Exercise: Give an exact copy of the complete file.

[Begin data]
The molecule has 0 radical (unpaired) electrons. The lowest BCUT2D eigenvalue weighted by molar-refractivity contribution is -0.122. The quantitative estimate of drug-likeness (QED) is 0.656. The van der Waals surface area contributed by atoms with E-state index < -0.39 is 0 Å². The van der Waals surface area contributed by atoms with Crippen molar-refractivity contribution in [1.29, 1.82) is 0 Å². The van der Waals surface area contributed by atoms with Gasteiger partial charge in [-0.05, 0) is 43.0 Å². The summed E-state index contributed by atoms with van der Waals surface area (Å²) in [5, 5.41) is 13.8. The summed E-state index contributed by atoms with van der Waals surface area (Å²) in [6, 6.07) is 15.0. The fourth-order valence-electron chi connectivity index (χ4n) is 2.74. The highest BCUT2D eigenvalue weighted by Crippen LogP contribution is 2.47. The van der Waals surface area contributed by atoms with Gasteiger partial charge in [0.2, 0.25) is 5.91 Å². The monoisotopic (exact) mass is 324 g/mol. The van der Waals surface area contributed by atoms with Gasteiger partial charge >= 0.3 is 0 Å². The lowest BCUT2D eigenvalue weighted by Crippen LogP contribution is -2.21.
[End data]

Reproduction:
The molecule has 0 radical (unpaired) electrons. The lowest BCUT2D eigenvalue weighted by molar-refractivity contribution is -0.122. The quantitative estimate of drug-likeness (QED) is 0.656. The van der Waals surface area contributed by atoms with E-state index < -0.39 is 0 Å². The van der Waals surface area contributed by atoms with Crippen molar-refractivity contribution in [1.29, 1.82) is 0 Å². The van der Waals surface area contributed by atoms with Gasteiger partial charge in [-0.05, 0) is 43.0 Å². The summed E-state index contributed by atoms with van der Waals surface area (Å²) in [5, 5.41) is 13.8. The summed E-state index contributed by atoms with van der Waals surface area (Å²) in [6, 6.07) is 15.0. The fourth-order valence-electron chi connectivity index (χ4n) is 2.74. The highest BCUT2D eigenvalue weighted by Crippen LogP contribution is 2.47. The van der Waals surface area contributed by atoms with Gasteiger partial charge in [0.2, 0.25) is 5.91 Å². The monoisotopic (exact) mass is 324 g/mol. The van der Waals surface area contributed by atoms with Gasteiger partial charge >= 0.3 is 0 Å². The lowest BCUT2D eigenvalue weighted by Crippen LogP contribution is -2.21.